"This town (Wilmington, Ohio) hasn’t taken any money from the government. They don’t want any money from the government."
Glenn Beck on Monday, November 22nd, 2010 in his radio broadcast
Glenn Beck paints beleaguered Wilmington, Ohio, as real life Bedford Falls
Radio host and Fox News personality Glenn Beck loves to tell a story with dramatic flair. And he’s latched onto one this holiday season that’s familiar to many Ohioans.
It’s the story of Wilmington, a town of 13,000 people in Southwest Ohio that has lost about 8,600 jobs since DHL Express, it largest employer, pulled out in 2008. The job losses the small town has suffered since DHL’s departure have been the subject of presidential campaign stops, celebrity charity events and numerous media reports, including two from CBS’s vaunted 60 Minutes.
In Beck’s version of the story, Wilmington is real life Bedford Falls, the fictitious town in the holiday classic, It’s a Wonderful Life.
Wilmington, Beck said on his Nov. 22 radio show, is ground zero of the recession, and its people – like those in Bedford Falls -- are pulling together to save the town through self reliance and prayer.
What makes the Wilmington really special, he continued, is that Wilmington refuses government assistance, a key tenet of the political philosophy he espouses on his shows.
"It went from the No. 1 most up-and-coming city, and a city everybody wants to live in, to ground zero. And this town hasn’t taken any money from the government. They don’t want any money from the government," he said on the show.
Beck then noted how Wilmington area churches are working together to provide food for the citizens and asking God -- not the state or federal government -- to fill its food pantries.
To highlight his Wilmington story, Beck will hold a show titled "America’s First Christmas" at city’s Murphy Theatre on December 15. The proceeds will be donated to a charity in the city.
"I’m going there because I think this town needs to be highlighted," he said. "I think this town is going to help the rest of the country, not the other way around."
With such a large spotlight headed shining on the small town, Politifact Ohio decided to review Beck’s storyline that Wilmington shuns government assistance. We asked for Beck’s sources, but our e-mails to his producer went unanswered. So, we looked ourselves.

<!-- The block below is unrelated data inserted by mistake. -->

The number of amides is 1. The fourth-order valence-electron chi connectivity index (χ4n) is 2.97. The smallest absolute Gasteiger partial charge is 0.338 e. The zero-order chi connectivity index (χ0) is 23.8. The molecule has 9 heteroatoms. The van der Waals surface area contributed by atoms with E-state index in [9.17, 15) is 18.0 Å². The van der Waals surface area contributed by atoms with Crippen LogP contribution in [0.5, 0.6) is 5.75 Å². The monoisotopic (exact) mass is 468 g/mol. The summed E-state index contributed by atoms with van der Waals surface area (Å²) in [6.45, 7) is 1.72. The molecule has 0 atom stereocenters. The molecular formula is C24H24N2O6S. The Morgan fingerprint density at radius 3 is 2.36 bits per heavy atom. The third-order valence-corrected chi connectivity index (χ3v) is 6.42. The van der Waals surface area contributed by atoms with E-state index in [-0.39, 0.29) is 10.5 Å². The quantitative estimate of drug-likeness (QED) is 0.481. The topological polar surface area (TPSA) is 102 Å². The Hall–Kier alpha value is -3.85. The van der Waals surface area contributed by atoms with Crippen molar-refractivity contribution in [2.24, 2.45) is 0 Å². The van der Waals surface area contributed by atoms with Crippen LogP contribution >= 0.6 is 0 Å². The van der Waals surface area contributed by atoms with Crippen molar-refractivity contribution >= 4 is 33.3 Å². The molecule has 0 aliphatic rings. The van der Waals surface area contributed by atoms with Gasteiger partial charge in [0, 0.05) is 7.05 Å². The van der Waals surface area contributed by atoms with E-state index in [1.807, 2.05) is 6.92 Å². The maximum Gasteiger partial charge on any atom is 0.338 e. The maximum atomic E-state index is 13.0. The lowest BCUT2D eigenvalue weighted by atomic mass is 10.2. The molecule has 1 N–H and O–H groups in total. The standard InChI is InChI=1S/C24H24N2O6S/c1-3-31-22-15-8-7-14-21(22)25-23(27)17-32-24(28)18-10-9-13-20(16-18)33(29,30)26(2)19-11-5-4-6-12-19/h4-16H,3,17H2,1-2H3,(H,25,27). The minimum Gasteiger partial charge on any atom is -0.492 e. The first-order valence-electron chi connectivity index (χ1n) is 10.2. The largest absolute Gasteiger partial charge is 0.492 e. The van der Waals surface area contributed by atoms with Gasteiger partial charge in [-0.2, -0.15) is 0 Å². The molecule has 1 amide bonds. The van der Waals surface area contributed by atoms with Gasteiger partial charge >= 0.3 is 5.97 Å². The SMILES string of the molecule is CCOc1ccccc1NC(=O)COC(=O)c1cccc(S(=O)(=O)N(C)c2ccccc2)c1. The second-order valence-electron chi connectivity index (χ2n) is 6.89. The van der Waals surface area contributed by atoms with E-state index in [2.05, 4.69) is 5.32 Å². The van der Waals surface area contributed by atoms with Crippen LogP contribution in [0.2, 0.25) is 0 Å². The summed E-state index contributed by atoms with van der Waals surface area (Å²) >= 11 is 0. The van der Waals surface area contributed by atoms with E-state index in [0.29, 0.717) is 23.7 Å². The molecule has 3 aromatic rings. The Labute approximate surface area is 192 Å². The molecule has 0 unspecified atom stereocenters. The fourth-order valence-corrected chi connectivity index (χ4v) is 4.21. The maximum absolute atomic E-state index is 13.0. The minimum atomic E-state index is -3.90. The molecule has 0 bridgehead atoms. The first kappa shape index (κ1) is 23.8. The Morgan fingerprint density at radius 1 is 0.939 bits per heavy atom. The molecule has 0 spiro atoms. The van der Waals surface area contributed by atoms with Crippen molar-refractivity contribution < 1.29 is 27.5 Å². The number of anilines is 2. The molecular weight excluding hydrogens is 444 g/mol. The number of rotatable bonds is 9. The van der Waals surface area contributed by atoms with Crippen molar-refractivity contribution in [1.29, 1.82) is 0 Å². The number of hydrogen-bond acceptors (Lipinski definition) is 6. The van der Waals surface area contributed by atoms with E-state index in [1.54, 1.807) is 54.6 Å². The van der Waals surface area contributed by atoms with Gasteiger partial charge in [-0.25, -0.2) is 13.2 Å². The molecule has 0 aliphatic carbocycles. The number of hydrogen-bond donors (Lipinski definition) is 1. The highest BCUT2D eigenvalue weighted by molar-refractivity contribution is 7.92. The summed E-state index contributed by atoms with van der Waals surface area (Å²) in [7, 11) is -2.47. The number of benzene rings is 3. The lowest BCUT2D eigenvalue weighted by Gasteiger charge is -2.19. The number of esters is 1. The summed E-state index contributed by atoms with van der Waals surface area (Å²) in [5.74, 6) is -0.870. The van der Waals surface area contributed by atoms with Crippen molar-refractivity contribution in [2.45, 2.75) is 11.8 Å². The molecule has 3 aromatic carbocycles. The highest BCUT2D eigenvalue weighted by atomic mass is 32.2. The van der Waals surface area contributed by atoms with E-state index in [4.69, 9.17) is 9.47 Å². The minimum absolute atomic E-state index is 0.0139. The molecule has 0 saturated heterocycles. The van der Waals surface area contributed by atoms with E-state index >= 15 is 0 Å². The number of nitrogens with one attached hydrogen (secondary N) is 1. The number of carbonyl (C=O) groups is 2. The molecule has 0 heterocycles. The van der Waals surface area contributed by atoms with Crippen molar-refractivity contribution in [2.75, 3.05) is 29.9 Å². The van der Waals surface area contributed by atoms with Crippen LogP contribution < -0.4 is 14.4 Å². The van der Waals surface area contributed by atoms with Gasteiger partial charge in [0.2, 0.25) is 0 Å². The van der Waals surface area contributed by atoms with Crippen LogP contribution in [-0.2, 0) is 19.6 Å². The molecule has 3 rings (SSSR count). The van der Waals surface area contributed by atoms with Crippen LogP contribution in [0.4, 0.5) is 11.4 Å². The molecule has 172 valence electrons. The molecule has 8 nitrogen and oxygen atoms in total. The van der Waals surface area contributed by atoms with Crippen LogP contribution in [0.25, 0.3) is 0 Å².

We quickly found Beck’s story full of holes.
- The city of Wilmington itself has received federal assistance, including money from the federal stimulus bill that Beck often rails against.
- Government and social service agencies that serve residents of Wilmington and surrounding Clinton and Clark counties have received state and federal money.
- Development agencies and companies in Wilmington have received state aid or pledges of state aid.
- Unemployed residents of the town and county are receiving unemployment and other jobless benefits.
Immediately after DHL announced the closing of its Wilmington air hub, elected officials at the city, state and federal levels began seeking help for DHL workers. The federal government awarded a $3.87 million national emergency grant to Ohio in November 2008 specifically to provide job training and other aid to DHL workers in Wilmington and the surrounding area. It was administered through the Ohio Department of Job and Family Services. The area has since received a second national emergency grant worth $4.1 million.
Wilmington and Clinton County benefited handsomely from the American Recovery and Reinvestment Act, commonly known as the stimulus bill, that was passed in February 2009.
The tracking website for the stimulus program allows anybody, including Beck, to search by ZIP code to find the total money spent within the postal district.
Using Wilmington’s zip code – 45177, which includes the surrounding county – the site shows that the area received $7,009,811 in stimulus money through September.
The figure includes money that went to the Wilmington city schools, Clinton County Department of Jobs and Family Services and the Clinton County Community Action Group, a non-profit organization that aids the poor in in the region and provides free weatherization to residents.
The city of Wilmington received a $79,231 stimulus grant to provide programs designed to prevent and control crime; a $167,392 grant for investment in rural public transit vehicles, and about $4 million to replace roads, curbs and sidewalks, typically replaced by residents.
In addition, the Ohio Department of Development is extensively involved in the community. It has provided money to Clinton County Port Authority to help redevelop the Wilmington air park. It’s also offering Airborne Maintenance and Engineering Services, a new company operating at the air park, more than $5.2 million in state assistance to grow its business there.
Wilmington Mayor David Raizk, who cited several other sources of federal assistance flowing to the city, said he’s chasing any government help he can get.
"I’ve beat on more doors than I can count," he says. "Not because we are looking for hand out - but we are looking for a hand up. My job is to get whatever assistance I can get for the citizens here and to help create jobs for them."
So where does all this leave Beck’s premise that Wilmington is a place that shuns government help?
Beck took enough literary license in his holiday tale to make Frank Capra blush. His statement isn’t just false. It’s also ridiculous enough to earn a Politifact rating of Pants on Fire.